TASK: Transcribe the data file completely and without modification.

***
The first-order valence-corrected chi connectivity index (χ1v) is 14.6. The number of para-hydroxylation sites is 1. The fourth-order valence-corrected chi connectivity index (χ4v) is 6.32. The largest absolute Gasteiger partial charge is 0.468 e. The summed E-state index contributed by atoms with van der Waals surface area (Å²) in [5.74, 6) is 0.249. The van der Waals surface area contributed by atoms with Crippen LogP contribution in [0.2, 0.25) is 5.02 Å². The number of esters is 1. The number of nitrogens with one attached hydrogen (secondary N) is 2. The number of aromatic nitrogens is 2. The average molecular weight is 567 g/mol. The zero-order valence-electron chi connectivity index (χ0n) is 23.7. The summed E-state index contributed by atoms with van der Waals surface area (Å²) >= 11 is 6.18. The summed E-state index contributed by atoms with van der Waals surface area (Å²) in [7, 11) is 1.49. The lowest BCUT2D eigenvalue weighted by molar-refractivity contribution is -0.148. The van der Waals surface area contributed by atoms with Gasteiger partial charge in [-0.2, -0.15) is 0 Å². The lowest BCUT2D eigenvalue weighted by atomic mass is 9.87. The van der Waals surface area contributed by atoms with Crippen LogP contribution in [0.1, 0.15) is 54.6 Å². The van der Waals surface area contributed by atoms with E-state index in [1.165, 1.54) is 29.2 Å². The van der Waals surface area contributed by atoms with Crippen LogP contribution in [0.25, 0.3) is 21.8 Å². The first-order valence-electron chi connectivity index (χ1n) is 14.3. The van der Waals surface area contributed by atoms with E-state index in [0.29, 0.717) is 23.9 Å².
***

The first-order valence-corrected chi connectivity index (χ1v) is 14.6. The number of para-hydroxylation sites is 1. The fourth-order valence-corrected chi connectivity index (χ4v) is 6.32. The largest absolute Gasteiger partial charge is 0.468 e. The summed E-state index contributed by atoms with van der Waals surface area (Å²) in [5.74, 6) is 0.249. The van der Waals surface area contributed by atoms with Crippen LogP contribution in [0.2, 0.25) is 5.02 Å². The number of esters is 1. The number of nitrogens with one attached hydrogen (secondary N) is 2. The number of aromatic nitrogens is 2. The average molecular weight is 567 g/mol. The zero-order valence-electron chi connectivity index (χ0n) is 23.7. The summed E-state index contributed by atoms with van der Waals surface area (Å²) >= 11 is 6.18. The summed E-state index contributed by atoms with van der Waals surface area (Å²) in [7, 11) is 1.49. The lowest BCUT2D eigenvalue weighted by molar-refractivity contribution is -0.148. The van der Waals surface area contributed by atoms with Gasteiger partial charge in [-0.2, -0.15) is 0 Å². The lowest BCUT2D eigenvalue weighted by atomic mass is 9.87. The van der Waals surface area contributed by atoms with Crippen LogP contribution in [0.1, 0.15) is 54.6 Å². The van der Waals surface area contributed by atoms with E-state index in [1.165, 1.54) is 29.2 Å². The van der Waals surface area contributed by atoms with Crippen LogP contribution in [0.25, 0.3) is 21.8 Å². The first-order valence-electron chi connectivity index (χ1n) is 14.3. The van der Waals surface area contributed by atoms with E-state index in [0.29, 0.717) is 23.9 Å².